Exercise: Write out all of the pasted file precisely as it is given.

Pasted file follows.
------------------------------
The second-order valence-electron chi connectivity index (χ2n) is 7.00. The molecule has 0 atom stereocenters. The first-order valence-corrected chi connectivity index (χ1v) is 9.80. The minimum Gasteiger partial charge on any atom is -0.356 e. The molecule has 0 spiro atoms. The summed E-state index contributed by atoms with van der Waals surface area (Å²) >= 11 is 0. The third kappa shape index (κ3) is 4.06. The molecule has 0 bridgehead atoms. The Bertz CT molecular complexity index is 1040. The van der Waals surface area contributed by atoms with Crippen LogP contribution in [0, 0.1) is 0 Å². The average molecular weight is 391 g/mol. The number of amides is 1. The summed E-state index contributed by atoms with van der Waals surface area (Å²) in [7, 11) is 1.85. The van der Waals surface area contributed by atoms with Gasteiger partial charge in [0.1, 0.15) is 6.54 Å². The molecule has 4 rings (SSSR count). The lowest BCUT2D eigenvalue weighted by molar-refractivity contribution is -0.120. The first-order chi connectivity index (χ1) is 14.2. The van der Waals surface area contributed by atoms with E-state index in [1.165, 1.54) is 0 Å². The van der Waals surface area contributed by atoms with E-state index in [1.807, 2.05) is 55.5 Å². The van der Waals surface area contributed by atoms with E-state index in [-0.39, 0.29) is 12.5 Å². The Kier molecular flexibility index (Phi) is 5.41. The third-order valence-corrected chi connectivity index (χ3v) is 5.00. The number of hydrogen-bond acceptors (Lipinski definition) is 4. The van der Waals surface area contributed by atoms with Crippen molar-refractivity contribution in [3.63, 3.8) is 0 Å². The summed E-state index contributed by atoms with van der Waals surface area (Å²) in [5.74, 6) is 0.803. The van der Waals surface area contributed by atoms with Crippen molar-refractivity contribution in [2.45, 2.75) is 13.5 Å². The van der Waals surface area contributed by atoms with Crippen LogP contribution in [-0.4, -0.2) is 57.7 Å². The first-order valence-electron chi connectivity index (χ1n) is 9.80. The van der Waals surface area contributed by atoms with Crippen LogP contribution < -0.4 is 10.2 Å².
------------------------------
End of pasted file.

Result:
The second-order valence-electron chi connectivity index (χ2n) is 7.00. The molecule has 0 atom stereocenters. The first-order valence-corrected chi connectivity index (χ1v) is 9.80. The minimum Gasteiger partial charge on any atom is -0.356 e. The molecule has 0 spiro atoms. The summed E-state index contributed by atoms with van der Waals surface area (Å²) >= 11 is 0. The third kappa shape index (κ3) is 4.06. The molecule has 0 bridgehead atoms. The Bertz CT molecular complexity index is 1040. The van der Waals surface area contributed by atoms with Crippen LogP contribution in [0, 0.1) is 0 Å². The average molecular weight is 391 g/mol. The number of amides is 1. The summed E-state index contributed by atoms with van der Waals surface area (Å²) in [7, 11) is 1.85. The van der Waals surface area contributed by atoms with Gasteiger partial charge in [0.1, 0.15) is 6.54 Å². The molecule has 4 rings (SSSR count). The lowest BCUT2D eigenvalue weighted by molar-refractivity contribution is -0.120. The first-order chi connectivity index (χ1) is 14.2. The van der Waals surface area contributed by atoms with E-state index in [1.165, 1.54) is 0 Å². The van der Waals surface area contributed by atoms with E-state index in [1.807, 2.05) is 55.5 Å². The van der Waals surface area contributed by atoms with E-state index in [-0.39, 0.29) is 12.5 Å². The Kier molecular flexibility index (Phi) is 5.41. The third-order valence-corrected chi connectivity index (χ3v) is 5.00. The number of hydrogen-bond acceptors (Lipinski definition) is 4. The van der Waals surface area contributed by atoms with Crippen molar-refractivity contribution in [3.63, 3.8) is 0 Å². The summed E-state index contributed by atoms with van der Waals surface area (Å²) in [5.74, 6) is 0.803. The van der Waals surface area contributed by atoms with Crippen molar-refractivity contribution in [2.45, 2.75) is 13.5 Å². The van der Waals surface area contributed by atoms with Crippen LogP contribution in [-0.4, -0.2) is 57.7 Å². The first-order valence-electron chi connectivity index (χ1n) is 9.80. The van der Waals surface area contributed by atoms with Crippen LogP contribution < -0.4 is 10.2 Å².